Assessing Joe Burrow’s timeline through eyes of doctors and history
The Athletic reports on quarterback Joe Burrow’s (Cincinnati Bengals) season ending torn anterior cruciate ligament (ACL) and medial collateral ligament (MCL).
The Athletic spoke to Riley J. Williams III, MD, sports medicine surgeon at HSS, who did not treat Burrow, but commented on the treatment and recovery for this type of injury.
Dr. Williams said the timing for surgery depends on the plan of attack with either fixing the MCL or letting it heal on its own, which depends on grade. “You have an ACL tear, most surgeons would say they wait anywhere from two-to-three weeks to have the surgery,” he said. “If you have an MCL tear you may wait a little longer. You may wait four-to-six weeks for the injury to heal. There are some surgeons, myself included, who advocate for operative repair of severe MCLs in which case you can stick to the initial timeline of 2-3 weeks if knew you were going to fix the MCL. It doesn’t really change the overall length of time you recover,” added Dr. Williams.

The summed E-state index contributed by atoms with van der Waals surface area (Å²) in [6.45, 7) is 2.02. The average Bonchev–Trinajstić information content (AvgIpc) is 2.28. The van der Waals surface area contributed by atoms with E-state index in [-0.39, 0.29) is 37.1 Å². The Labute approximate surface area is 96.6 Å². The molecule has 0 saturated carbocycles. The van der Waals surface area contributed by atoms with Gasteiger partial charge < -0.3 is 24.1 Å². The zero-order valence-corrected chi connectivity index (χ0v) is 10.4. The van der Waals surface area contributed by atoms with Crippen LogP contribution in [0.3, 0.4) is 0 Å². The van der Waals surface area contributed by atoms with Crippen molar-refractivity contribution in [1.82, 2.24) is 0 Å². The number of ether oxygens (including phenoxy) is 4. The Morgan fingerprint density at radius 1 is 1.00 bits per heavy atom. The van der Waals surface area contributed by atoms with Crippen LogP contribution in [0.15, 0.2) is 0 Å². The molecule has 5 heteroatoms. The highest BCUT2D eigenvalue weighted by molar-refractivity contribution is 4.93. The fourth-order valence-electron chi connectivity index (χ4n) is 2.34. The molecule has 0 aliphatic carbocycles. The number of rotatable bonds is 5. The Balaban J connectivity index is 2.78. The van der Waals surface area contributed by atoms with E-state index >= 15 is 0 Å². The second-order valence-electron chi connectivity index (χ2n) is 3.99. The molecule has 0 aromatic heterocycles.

The difference in a timeline of nine months versus the 12 months return to play comes down to all the variables you would expect physically, but there is a mental component that Dr. Williams said they have found to be connected to early return to play. “We showed here that there are certain psychological objective scores we use — there is a thing called the Shortform 36 — that has a mental component score,” he explained. “We showed that a higher mental component score prior to injury is associated with a quicker return to sports. It’s more than just stabilizing the knee. Informally, you say the individual’s sense of grit and sturdiness plays to that number as well. That’s why we always give a range because that’s why there are things we can’t control as a doctor that play into that number.”
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